OHS Canada Magazine

Wildfire prompts evacuation order, state of emergency in central B.C

May 14, 2019
By The Canadian Press
Environment/Climate Change Health & Safety british columbia occupational health and safety Public Health & Safety wildfire

FRASER LAKE, B.C. – Fraser Lake Mayor Sarrah Storey was driving back from a soccer tournament out of town when she saw the skyline transformed by a wildfire creeping up a mountain on the edge of her central British Columbia community.

The blaze grew from four hectares Saturday morning to 260 hectares that night, prompting a local state of emergency and several evacuations for an area about 140 kilometres west of Prince George.

“We drove into pretty much a big huge, smoky billowing cloud and you could see the flames,” Storey said in a phone interview Sunday.

The Regional District of Bulkley-Nechako issued a state of emergency Saturday night and ordered people to leave an area near the community of Lejac, about five kilometres east of Fraser Lake.

District chairman Gerry Thiessen said the evacuation area affected only about half a dozen permanent homes, while an evacuation alert means about 40 others nearby have to be ready to leave at a moment’s notice. But both the evacuation order and alert were rescinded Sunday night.


As of Sunday afternoon, the BC Wildfire Service said the fire was considered 70 per cent “guarded” but zero per cent contained.

Thirty firefighters, three helicopters and 15 pieces of heavy equipment had knocked the blaze down to 236 hectares.

About half of the province is under “high” fire danger, meaning forest fuels are very dry and the risk of fire is serious. The wildfire service was also battling a six-hectare blaze 25 kilometres from downtown Kamloops with air tankers and helicopters, as well as a nine-hectare fire northwest of Charlie Lake on Sunday.

The wildfire service said in a tweet Sunday afternoon that no structures were threatened by the Kamloops blaze but traffic would be affected.

The cause of the Lejac fire remains under investigation, but Thiessen said that with no recent lightning in the area it appears to have been human-caused.

Thiessen said he first received a call at around 4 p.m. when the fire had scorched about four hectares, and it grew to 65 times that size by the evening.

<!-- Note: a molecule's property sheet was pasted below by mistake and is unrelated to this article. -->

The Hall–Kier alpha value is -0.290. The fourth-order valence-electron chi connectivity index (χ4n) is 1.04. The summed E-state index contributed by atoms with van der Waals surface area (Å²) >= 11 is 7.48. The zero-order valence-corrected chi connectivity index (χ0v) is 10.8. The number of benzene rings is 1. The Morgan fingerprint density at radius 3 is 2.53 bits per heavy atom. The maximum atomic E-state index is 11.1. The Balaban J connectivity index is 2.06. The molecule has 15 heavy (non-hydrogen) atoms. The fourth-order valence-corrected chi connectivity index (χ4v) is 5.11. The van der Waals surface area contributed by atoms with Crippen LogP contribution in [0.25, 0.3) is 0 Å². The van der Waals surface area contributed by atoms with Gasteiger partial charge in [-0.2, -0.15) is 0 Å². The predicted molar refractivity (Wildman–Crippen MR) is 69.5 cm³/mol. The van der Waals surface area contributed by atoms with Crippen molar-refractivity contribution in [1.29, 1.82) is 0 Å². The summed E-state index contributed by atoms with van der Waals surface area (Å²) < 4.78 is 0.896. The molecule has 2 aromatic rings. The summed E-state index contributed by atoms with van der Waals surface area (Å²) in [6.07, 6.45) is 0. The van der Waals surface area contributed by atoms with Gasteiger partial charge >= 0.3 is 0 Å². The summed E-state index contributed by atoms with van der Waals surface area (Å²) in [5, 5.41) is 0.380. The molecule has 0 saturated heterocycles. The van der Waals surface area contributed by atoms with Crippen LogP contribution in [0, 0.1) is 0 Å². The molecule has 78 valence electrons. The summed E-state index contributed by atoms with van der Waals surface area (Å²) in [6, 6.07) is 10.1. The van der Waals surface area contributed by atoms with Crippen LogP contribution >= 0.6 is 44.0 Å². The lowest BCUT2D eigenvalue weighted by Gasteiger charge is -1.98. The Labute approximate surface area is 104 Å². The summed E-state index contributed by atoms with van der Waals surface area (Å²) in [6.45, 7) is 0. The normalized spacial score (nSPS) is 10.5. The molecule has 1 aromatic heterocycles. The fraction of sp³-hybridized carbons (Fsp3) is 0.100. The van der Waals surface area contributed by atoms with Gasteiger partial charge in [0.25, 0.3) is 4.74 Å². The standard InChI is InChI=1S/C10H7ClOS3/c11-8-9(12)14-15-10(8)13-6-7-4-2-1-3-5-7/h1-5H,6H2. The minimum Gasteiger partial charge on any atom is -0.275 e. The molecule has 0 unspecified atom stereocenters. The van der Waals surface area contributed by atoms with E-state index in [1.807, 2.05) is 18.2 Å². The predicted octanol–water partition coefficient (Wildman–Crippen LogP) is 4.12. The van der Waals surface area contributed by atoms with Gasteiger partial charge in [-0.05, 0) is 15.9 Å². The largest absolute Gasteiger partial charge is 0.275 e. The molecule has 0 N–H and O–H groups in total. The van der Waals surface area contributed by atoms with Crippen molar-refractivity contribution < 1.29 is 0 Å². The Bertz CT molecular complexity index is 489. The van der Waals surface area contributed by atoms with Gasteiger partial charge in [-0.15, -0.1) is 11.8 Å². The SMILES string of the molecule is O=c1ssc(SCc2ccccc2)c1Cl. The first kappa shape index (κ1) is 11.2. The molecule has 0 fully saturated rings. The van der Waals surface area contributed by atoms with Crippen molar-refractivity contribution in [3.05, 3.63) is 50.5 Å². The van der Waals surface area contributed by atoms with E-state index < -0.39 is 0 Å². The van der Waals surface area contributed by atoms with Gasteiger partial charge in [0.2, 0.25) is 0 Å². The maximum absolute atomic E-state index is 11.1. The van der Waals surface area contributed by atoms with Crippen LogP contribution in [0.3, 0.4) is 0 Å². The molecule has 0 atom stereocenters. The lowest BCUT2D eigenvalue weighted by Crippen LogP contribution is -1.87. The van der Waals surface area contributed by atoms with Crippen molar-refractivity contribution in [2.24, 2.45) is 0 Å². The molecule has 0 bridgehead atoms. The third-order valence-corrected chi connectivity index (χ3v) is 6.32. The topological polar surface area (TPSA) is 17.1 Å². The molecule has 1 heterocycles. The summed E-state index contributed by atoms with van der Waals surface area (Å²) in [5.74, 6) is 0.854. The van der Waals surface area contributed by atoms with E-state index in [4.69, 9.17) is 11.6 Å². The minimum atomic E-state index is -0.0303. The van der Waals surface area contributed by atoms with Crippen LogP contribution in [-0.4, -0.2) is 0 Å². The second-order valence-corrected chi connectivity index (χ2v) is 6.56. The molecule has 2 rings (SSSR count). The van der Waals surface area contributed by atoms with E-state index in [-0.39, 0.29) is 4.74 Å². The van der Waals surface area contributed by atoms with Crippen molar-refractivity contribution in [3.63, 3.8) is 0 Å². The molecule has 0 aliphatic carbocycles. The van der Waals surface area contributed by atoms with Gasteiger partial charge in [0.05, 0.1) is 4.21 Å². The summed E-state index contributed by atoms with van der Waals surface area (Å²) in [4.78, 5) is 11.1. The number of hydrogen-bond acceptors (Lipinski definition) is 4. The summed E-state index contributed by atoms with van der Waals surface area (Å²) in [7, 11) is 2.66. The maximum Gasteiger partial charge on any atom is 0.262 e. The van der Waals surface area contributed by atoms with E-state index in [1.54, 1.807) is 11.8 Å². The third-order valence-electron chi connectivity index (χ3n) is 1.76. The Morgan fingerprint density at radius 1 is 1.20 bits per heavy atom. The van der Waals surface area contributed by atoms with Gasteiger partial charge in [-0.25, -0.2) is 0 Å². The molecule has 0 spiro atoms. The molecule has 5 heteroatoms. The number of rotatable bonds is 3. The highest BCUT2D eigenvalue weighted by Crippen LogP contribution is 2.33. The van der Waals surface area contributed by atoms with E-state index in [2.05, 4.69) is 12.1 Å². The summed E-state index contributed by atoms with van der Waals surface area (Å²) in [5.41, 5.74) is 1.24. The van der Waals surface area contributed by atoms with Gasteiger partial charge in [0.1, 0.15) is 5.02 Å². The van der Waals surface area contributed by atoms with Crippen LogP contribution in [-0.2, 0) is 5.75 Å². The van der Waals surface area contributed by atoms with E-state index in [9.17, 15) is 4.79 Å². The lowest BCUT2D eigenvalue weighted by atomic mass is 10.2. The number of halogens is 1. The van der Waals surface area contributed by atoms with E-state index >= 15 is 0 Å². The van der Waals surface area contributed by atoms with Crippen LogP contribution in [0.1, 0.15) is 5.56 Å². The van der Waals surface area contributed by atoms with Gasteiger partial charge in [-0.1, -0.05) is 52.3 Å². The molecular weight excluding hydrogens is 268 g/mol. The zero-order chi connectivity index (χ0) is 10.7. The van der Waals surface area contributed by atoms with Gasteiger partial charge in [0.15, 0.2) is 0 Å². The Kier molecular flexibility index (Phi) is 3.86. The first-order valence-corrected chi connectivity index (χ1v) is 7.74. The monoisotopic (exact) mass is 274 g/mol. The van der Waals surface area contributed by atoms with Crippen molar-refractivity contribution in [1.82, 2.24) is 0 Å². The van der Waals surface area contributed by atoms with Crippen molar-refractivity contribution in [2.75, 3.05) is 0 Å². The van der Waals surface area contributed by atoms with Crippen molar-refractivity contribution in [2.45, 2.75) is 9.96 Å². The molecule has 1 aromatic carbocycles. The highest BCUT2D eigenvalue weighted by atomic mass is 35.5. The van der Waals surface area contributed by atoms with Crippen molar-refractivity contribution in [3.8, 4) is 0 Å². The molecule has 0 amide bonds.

“We had pretty significant winds yesterday and that was a big concern,” Thiessen said in a phone interview Sunday.

After returning to Fraser Lake, Storrey said she visited a home two minutes out of town on Saturday night to bring water and supplies to fire crews. The water bombers and helicopters had been grounded after nightfall but crews were piping water from a small lake to fight the blaze on the ground.

“There were tiny little fires everywhere, the ground was pretty charred and the trees were gone,” she said, adding that flames were still “shooting up” and cresting another hill above. “It’s hard to watch,” she said. “You’re just hoping the crews on the frontline are staying safe and the wind dies down.”

The fire has been concentrated on a mountain above Lejac, which is the site of a former residential school and a destination for hundreds of Catholics who make annual pilgrimmages to the grave of Rose Prince, a former student credited with miracles.

By Sunday afternoon, it had not touched Lejac or crossed a highway toward the Fraser Lake sawmill, which is the village’s major employer. With winds dying down, crews were optimistic about containing the blaze, Storey said.

But wildfires are no longer a surprise for residents of the region, which was sandwiched between major fires during British Columbia’s record-breaking fire seasons in 2018 and 2017.

“We’re not calling it summer anymore, we’re calling it ‘fire season’,” Storey said. “We’re just really lucky both years that we haven’t lost structures or lives or anything major.”

Thiessen said he’s concerned the season seems to be getting longer. Growing up in the region, he said wildfires typically only occurred in July and August.

And this year, he said the region is vulnerable. A dry winter and spring means there’s low snowpack and he said debris piles burned by farmers and loggers in the fall could provide fuel for future fires.

Copyright (c) 2019 The Canadian Press



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